Croatia: Mentality Change Equals Croatian National State

Kolinda Grabar-Kitarovic, President of the Republic of Croatia

26 April 2019 (last leg of Grabar-Kitarovic Presidential mandate):

Addressing a special session of Karlovac County Assembly on County Day on Friday, Croatia’s President Kolinda Grabar Kitarovic said that the most significant measure at the moment needs to be “reforming our mentality,” in order to make the Croatians think and work faster, more resolutely and in a better organised manner. She acknowledged with praise Prime Minister the Andrej Plenkovic’s cabinet for reducing taxes and administration levies, however, she claimed that the “most significant reform we need to implement is to reform our mentality,” so that at all levels, we can think and work more resolutely, faster and in a more organised manner.

1 July 2015 (first leg of Grabar-Kitarovic presidential mandate):

“The key for solutions and for coming out from this economic crisis is in increase of jobs but also in change of mentality, strengthening of accountability and political courage,” said Kolinda Grabar-Kitarovic at the inaugural meeting of her presidential committee for economic affairs in Croatia, “that is what I want to see in Croatia – economic growth, opening of new jobs, increase of employment, creation of new values and new products, export, fiscal discipline and productivity in public administration. We need to change in order to come out of this situation we are in. Solutions exist, it’s just that we must have enough political courage and accountability in order to implement them.”

The Constitution of the Republic of Croatia in the last point within the Historic Foundations section says the following:

“At the historic turning-point marked by the rejection of the communist system and changes in the international order in Europe, the Croatian nation reaffirmed, in the first democratic elections (1990), by its freely expressed will, its millennial statehood and its resolution to establish the Republic of Croatia as a sovereign state.”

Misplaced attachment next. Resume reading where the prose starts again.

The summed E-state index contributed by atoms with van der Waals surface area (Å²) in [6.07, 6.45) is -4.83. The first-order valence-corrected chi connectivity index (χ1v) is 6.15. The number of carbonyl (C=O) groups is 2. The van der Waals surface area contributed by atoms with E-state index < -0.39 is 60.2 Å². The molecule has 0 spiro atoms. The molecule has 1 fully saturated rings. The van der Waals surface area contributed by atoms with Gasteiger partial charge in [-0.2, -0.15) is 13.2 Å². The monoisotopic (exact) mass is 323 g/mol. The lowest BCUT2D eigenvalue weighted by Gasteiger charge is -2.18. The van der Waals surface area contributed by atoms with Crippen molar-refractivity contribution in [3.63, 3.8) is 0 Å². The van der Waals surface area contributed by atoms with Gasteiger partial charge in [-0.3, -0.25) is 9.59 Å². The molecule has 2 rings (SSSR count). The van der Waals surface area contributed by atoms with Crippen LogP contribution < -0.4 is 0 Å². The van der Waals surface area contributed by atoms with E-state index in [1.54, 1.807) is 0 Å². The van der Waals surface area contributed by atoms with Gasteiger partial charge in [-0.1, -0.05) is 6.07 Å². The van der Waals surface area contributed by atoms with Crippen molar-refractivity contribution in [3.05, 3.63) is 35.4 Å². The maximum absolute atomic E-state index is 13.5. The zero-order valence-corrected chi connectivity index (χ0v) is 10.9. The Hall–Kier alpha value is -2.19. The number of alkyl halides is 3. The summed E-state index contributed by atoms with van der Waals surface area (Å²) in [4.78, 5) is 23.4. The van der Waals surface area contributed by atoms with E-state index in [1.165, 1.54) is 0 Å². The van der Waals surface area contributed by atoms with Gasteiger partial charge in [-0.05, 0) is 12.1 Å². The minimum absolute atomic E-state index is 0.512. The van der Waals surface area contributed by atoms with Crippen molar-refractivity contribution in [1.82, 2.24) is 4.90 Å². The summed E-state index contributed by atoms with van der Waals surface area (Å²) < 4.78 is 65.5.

About the need for mentality change

Bravo President Grabar-Kitarovic for reiterating the need to change mentality in Croatia but it’s a clear as a sunny day that Croatia’s government and presidential forces have not rejected the communist system (mentality), rejection of which is fortified in the country’s Constitution. With a heavy dose of bitterness I can understand why, after the Homeland War ended and all Croatian Serb-occupied territory liberated (1998), communist presidents Stjepan Mesic and Ivo Josipovic never bothered to even accentuate to the people of Croatia that a change in mentality was needed in order for Croatia to move ahead; in order to rid it of communist mentality. I say communist mentality even if Grabar-Kitarovic did not define it as such because neither she nor anyone else needs to spell this one out.

And now we have the case of four years wasted since the President had stated the obvious – that Croatia needs a change in mentality – also! President Grabar-Kitarovic is still, after four years, telling Croatian people they need a mentality change or reform. I guess when one doesn’t really seem to care about what one says, just as long as it sounds good for political grandstanding, one is not likely to roll ones sleeves up and do something about it. Her repeated expressions of need to change mentality are evidently mechanical – a parroting exercise.